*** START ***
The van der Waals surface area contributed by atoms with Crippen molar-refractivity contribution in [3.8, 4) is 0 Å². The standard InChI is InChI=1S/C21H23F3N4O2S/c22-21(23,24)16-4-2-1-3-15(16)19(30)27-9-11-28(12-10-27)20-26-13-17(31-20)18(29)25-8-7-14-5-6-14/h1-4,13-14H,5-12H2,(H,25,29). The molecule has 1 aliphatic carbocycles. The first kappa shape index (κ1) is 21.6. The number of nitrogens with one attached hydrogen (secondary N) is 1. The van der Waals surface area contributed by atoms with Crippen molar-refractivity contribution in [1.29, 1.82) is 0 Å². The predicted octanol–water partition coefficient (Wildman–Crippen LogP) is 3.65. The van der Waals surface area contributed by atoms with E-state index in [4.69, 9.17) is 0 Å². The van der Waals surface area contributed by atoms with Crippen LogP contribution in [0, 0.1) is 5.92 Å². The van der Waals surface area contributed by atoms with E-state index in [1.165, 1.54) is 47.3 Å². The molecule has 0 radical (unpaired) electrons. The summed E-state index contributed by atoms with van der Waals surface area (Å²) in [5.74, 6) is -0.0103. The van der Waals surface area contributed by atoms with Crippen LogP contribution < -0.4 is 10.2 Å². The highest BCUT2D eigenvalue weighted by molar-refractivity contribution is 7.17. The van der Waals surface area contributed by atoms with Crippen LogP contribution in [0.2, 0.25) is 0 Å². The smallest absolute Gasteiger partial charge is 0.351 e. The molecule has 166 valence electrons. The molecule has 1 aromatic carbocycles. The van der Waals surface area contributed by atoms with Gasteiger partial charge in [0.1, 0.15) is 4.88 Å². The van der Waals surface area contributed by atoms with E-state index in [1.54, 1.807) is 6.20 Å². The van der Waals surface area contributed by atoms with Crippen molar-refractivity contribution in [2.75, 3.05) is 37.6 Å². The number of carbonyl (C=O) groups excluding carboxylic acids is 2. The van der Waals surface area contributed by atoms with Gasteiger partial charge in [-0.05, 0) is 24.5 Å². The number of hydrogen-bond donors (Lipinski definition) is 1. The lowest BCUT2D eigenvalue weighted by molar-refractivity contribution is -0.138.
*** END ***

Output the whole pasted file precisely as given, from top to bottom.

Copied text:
The van der Waals surface area contributed by atoms with Crippen molar-refractivity contribution in [3.8, 4) is 0 Å². The standard InChI is InChI=1S/C21H23F3N4O2S/c22-21(23,24)16-4-2-1-3-15(16)19(30)27-9-11-28(12-10-27)20-26-13-17(31-20)18(29)25-8-7-14-5-6-14/h1-4,13-14H,5-12H2,(H,25,29). The molecule has 1 aliphatic carbocycles. The first kappa shape index (κ1) is 21.6. The number of nitrogens with one attached hydrogen (secondary N) is 1. The van der Waals surface area contributed by atoms with Crippen molar-refractivity contribution in [1.29, 1.82) is 0 Å². The predicted octanol–water partition coefficient (Wildman–Crippen LogP) is 3.65. The van der Waals surface area contributed by atoms with E-state index in [4.69, 9.17) is 0 Å². The van der Waals surface area contributed by atoms with Crippen LogP contribution in [0, 0.1) is 5.92 Å². The van der Waals surface area contributed by atoms with E-state index in [1.165, 1.54) is 47.3 Å². The molecule has 0 radical (unpaired) electrons. The summed E-state index contributed by atoms with van der Waals surface area (Å²) in [5.74, 6) is -0.0103. The van der Waals surface area contributed by atoms with Crippen LogP contribution < -0.4 is 10.2 Å². The highest BCUT2D eigenvalue weighted by molar-refractivity contribution is 7.17. The van der Waals surface area contributed by atoms with Crippen LogP contribution in [0.2, 0.25) is 0 Å². The smallest absolute Gasteiger partial charge is 0.351 e. The molecule has 166 valence electrons. The molecule has 1 aromatic carbocycles. The van der Waals surface area contributed by atoms with Gasteiger partial charge in [0.1, 0.15) is 4.88 Å². The van der Waals surface area contributed by atoms with E-state index in [1.54, 1.807) is 6.20 Å². The van der Waals surface area contributed by atoms with Crippen molar-refractivity contribution in [2.75, 3.05) is 37.6 Å². The number of carbonyl (C=O) groups excluding carboxylic acids is 2. The van der Waals surface area contributed by atoms with Gasteiger partial charge in [-0.05, 0) is 24.5 Å². The number of hydrogen-bond donors (Lipinski definition) is 1. The lowest BCUT2D eigenvalue weighted by molar-refractivity contribution is -0.138.